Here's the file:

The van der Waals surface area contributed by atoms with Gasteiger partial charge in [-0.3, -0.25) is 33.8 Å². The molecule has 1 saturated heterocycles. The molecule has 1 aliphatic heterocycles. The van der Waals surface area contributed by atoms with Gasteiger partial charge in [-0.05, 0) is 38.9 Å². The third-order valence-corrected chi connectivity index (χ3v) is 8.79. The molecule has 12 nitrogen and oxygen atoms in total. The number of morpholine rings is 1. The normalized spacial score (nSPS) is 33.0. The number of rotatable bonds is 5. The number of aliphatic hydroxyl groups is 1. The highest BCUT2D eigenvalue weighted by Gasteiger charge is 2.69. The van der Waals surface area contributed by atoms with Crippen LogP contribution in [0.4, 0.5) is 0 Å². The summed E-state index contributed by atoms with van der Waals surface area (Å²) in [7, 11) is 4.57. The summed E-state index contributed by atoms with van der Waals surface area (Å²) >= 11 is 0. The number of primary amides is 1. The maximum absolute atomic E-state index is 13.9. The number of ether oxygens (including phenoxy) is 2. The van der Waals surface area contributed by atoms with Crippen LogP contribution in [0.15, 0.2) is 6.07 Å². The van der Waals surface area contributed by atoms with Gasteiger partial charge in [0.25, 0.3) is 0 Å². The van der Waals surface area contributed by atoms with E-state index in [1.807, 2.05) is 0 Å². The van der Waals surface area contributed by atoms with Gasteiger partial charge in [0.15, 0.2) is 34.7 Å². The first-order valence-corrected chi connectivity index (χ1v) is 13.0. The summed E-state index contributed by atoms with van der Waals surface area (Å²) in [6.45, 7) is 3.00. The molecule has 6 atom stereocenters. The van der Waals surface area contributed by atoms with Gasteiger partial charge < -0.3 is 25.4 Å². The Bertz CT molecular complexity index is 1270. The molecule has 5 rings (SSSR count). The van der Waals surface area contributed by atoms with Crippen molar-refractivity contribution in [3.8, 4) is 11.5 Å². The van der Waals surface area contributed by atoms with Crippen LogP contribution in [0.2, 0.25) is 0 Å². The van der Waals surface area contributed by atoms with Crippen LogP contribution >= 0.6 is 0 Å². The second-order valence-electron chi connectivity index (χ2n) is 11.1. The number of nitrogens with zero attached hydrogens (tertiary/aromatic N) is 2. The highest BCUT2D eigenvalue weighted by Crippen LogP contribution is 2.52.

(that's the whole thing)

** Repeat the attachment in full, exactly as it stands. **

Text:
The van der Waals surface area contributed by atoms with Gasteiger partial charge in [-0.3, -0.25) is 33.8 Å². The molecule has 1 saturated heterocycles. The molecule has 1 aliphatic heterocycles. The van der Waals surface area contributed by atoms with Gasteiger partial charge in [-0.05, 0) is 38.9 Å². The third-order valence-corrected chi connectivity index (χ3v) is 8.79. The molecule has 12 nitrogen and oxygen atoms in total. The number of morpholine rings is 1. The normalized spacial score (nSPS) is 33.0. The number of rotatable bonds is 5. The number of aliphatic hydroxyl groups is 1. The highest BCUT2D eigenvalue weighted by Gasteiger charge is 2.69. The van der Waals surface area contributed by atoms with Crippen LogP contribution in [0.4, 0.5) is 0 Å². The summed E-state index contributed by atoms with van der Waals surface area (Å²) in [7, 11) is 4.57. The summed E-state index contributed by atoms with van der Waals surface area (Å²) >= 11 is 0. The number of primary amides is 1. The maximum absolute atomic E-state index is 13.9. The number of ether oxygens (including phenoxy) is 2. The van der Waals surface area contributed by atoms with Crippen LogP contribution in [0.15, 0.2) is 6.07 Å². The van der Waals surface area contributed by atoms with Gasteiger partial charge in [0.25, 0.3) is 0 Å². The van der Waals surface area contributed by atoms with E-state index in [1.807, 2.05) is 0 Å². The van der Waals surface area contributed by atoms with Gasteiger partial charge in [0.15, 0.2) is 34.7 Å². The first-order valence-corrected chi connectivity index (χ1v) is 13.0. The summed E-state index contributed by atoms with van der Waals surface area (Å²) in [6.45, 7) is 3.00. The molecule has 6 atom stereocenters. The van der Waals surface area contributed by atoms with Gasteiger partial charge < -0.3 is 25.4 Å². The Bertz CT molecular complexity index is 1270. The molecule has 5 rings (SSSR count). The van der Waals surface area contributed by atoms with Crippen molar-refractivity contribution in [3.8, 4) is 11.5 Å². The van der Waals surface area contributed by atoms with Crippen LogP contribution in [0.2, 0.25) is 0 Å². The van der Waals surface area contributed by atoms with Crippen LogP contribution >= 0.6 is 0 Å². The second-order valence-electron chi connectivity index (χ2n) is 11.1. The number of nitrogens with zero attached hydrogens (tertiary/aromatic N) is 2. The highest BCUT2D eigenvalue weighted by Crippen LogP contribution is 2.52.